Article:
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Sunday, August 4, 2013
Washington was already club's greatest manager

By Richard Durrett

Sunday’s win provides tangible proof of what is already clear: Ron Washington is the greatest manager in Texas Rangers history.

No one has more wins in club history than Washington, who passed Bobby Valentine with the Rangers’ series win in Oakland. It was a fitting place for Washington to earn the mark, since he spent more than a decade with the A’s as one of the top instructors in baseball.

Ron Washington

Ron Washington picked up his 582nd victory with the Rangers on Sunday, further validating he is the finest manager in the history of the franchise.

But Washington was the greatest Rangers manager before he claimed win No. 582 as the skipper.

Some of you will argue that the total number of wins doesn’t make Washington a great manager. He bunts too much. He goes with his gut too much. He needs a quicker hook. He’s too loyal and slow to change at times. He benefits from a smart front office and a wealth of young talent.

Some of those points are certainly valid. But couldn’t you make that case about nearly every manager in baseball? What gets lost in the second-guessing of late-inning pitching changes or pinch-hitting opportunities is why Washington was hired in the first place.

General manager Jon Daniels knew he wasn’t getting a shrewd statistician who would play the percentages. He knew he wasn’t getting someone who would make all the right moves.

Daniels hired someone who could teach a young team and an organization about how to win games and create a culture in which teammates relied on one another. He tabbed Washington because he saw in him a terrific motivator and someone who would, no matter how hard it might become, demand that pitching and defense become the hallmark of a contending team, instead of relying too much on a hard-hitting offense.

That’s what makes Washington great. He has helped mold this organization into a consistent winner. The front office has used shrewd trades, solid investment in international markets and money from the current ownership group to provide Washington with a solid team. He then structured the clubhouse in a way where the players act as willing accomplices to his message, forging a bond that is one of the best in the big leagues. The result is an annual contender that racks up wins.

When you’re as confused as I am when Washington inserts Robbie Ross, who’s struggling to get lefties out, against Josh Hamilton late in a tight game and the move backfires, remember he also moved Leonys Martin to the leadoff spot and Ian Kinsler to the 3-hole and it helped spark the offense. And how many thought that was going to work? This team has been littered with injuries, yet Washington has found a way to mix and match and keep his team right in the thick of the pennant race.

To this day, Washington makes moves or does things I don’t understand or would make if I were in his spot. But he also tries things that others wouldn’t dare. And he’s right a whole lot more than he’s wrong (only reminding me and any other “Monday morning managers” of why he’s got the job and we don’t).

I remember during his first season as manager, Washington repeatedly passed up logical opportunities to use his bench late in games. The team would be in a one- or two-run game and he would opt to stick with his starters -- some of them young -- instead of using a more experienced hitter to try to spark a rally. Or he wouldn’t make some defensive changes late when they seemed warranted. A few times, I felt it cost them some games.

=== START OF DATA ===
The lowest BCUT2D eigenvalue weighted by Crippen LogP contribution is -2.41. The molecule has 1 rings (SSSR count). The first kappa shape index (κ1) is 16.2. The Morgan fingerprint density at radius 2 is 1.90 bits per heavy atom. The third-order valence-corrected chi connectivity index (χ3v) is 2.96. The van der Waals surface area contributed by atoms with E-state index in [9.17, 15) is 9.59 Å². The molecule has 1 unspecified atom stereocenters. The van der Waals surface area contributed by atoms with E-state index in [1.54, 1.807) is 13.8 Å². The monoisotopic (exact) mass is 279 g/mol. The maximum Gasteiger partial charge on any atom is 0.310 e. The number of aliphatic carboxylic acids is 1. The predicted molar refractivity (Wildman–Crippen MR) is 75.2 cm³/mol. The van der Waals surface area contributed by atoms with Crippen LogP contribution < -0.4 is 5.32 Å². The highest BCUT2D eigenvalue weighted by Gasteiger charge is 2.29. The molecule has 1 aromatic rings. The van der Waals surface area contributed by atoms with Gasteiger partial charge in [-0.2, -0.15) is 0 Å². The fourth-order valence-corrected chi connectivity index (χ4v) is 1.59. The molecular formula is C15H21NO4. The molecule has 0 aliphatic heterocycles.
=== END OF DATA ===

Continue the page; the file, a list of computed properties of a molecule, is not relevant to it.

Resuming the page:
Finally, after watching this for a while, I asked Washington what he was doing. His answer was, essentially: I’m worried about the big picture and building this team into a title contender. I have to know if these young guys can do it and, more importantly, they have to know they can do it.

So Washington would stick with them. The fact that the game was close gave him the opportunity, while the team was clearly in a growing phase, to learn from mistakes or gain confidence from the success in a higher-stress situation late in a game. Other managers might have been worried simply about winning, period. Washington was worried about helping build a contender. And when he desperately needed his club to grind games out, as he likes to say, with his job on the line after a rocky start to the 2008 season, they did.

The lessons that Washington preached seeped throughout the organization. It built trust among Washington and his team and was a building block for the group that has brought this franchise its greatest years. Few teams in the majors play harder for their manager than the Rangers do for Washington.

And we know what a tremendous motivator he is -- through not only his ability to speak to his team and utilize the well-timed team meeting, but how he treats his players in an honest, up-front way without losing faith in them. Don’t discount how important all of that is in when they have to dig deep and fight to come back in a game or have to deal with postseason pressure.

It helps, too, that Washington doesn’t worry about his critics. He believes in what he’s doing and in that clubhouse, and that’s all the matters to him. What you or I say is meaningless, as it should be. All he has done is collect more wins than any other manager in club history and has those two World Series appearances on his resume. No other Texas manager can say that.

So congrats to Ron Washington. He is the greatest manager in Rangers history, period. And now no one has won more games, either.